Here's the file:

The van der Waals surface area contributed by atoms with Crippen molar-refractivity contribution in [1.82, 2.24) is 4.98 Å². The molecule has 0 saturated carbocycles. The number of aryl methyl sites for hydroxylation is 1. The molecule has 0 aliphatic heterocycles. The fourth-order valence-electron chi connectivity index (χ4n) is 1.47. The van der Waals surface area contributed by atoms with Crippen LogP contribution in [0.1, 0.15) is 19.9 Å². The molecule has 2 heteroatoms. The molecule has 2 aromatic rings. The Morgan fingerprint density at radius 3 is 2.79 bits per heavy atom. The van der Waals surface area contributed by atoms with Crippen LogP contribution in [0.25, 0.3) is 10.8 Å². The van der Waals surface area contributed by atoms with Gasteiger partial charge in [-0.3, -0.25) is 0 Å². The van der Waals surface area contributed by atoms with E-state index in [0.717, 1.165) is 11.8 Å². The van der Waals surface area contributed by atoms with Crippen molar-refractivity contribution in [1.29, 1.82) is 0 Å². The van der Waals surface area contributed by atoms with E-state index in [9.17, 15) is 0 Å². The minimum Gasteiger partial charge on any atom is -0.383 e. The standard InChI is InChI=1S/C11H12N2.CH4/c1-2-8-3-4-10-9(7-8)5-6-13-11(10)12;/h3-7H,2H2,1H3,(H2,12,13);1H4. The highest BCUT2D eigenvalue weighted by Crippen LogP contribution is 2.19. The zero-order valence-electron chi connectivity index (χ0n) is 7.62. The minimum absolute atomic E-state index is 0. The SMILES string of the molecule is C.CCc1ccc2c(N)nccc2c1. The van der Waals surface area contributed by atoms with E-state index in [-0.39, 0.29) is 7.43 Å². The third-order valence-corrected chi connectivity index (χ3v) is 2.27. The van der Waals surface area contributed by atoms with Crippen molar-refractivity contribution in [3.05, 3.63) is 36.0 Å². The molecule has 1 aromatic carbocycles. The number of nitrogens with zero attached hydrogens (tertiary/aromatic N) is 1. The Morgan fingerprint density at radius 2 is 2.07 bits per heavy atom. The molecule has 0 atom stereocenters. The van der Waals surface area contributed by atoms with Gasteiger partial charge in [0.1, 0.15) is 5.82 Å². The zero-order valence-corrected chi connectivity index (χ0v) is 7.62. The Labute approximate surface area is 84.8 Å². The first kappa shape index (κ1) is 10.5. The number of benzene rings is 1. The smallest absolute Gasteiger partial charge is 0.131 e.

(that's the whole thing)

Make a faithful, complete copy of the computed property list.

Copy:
The van der Waals surface area contributed by atoms with Crippen molar-refractivity contribution in [1.82, 2.24) is 4.98 Å². The molecule has 0 saturated carbocycles. The number of aryl methyl sites for hydroxylation is 1. The molecule has 0 aliphatic heterocycles. The fourth-order valence-electron chi connectivity index (χ4n) is 1.47. The van der Waals surface area contributed by atoms with Crippen LogP contribution in [0.1, 0.15) is 19.9 Å². The molecule has 2 heteroatoms. The molecule has 2 aromatic rings. The Morgan fingerprint density at radius 3 is 2.79 bits per heavy atom. The van der Waals surface area contributed by atoms with Crippen LogP contribution in [0.25, 0.3) is 10.8 Å². The van der Waals surface area contributed by atoms with Gasteiger partial charge in [-0.3, -0.25) is 0 Å². The van der Waals surface area contributed by atoms with E-state index in [0.717, 1.165) is 11.8 Å². The van der Waals surface area contributed by atoms with Crippen molar-refractivity contribution in [1.29, 1.82) is 0 Å². The van der Waals surface area contributed by atoms with E-state index in [9.17, 15) is 0 Å². The minimum Gasteiger partial charge on any atom is -0.383 e. The standard InChI is InChI=1S/C11H12N2.CH4/c1-2-8-3-4-10-9(7-8)5-6-13-11(10)12;/h3-7H,2H2,1H3,(H2,12,13);1H4. The highest BCUT2D eigenvalue weighted by Crippen LogP contribution is 2.19. The zero-order valence-electron chi connectivity index (χ0n) is 7.62. The minimum absolute atomic E-state index is 0. The SMILES string of the molecule is C.CCc1ccc2c(N)nccc2c1. The van der Waals surface area contributed by atoms with E-state index in [-0.39, 0.29) is 7.43 Å². The third-order valence-corrected chi connectivity index (χ3v) is 2.27. The van der Waals surface area contributed by atoms with Crippen molar-refractivity contribution in [3.05, 3.63) is 36.0 Å². The molecule has 1 aromatic carbocycles. The number of nitrogens with zero attached hydrogens (tertiary/aromatic N) is 1. The Morgan fingerprint density at radius 2 is 2.07 bits per heavy atom. The molecule has 0 atom stereocenters. The van der Waals surface area contributed by atoms with Gasteiger partial charge in [0.1, 0.15) is 5.82 Å². The zero-order valence-corrected chi connectivity index (χ0v) is 7.62. The Labute approximate surface area is 84.8 Å². The first kappa shape index (κ1) is 10.5. The number of benzene rings is 1. The smallest absolute Gasteiger partial charge is 0.131 e.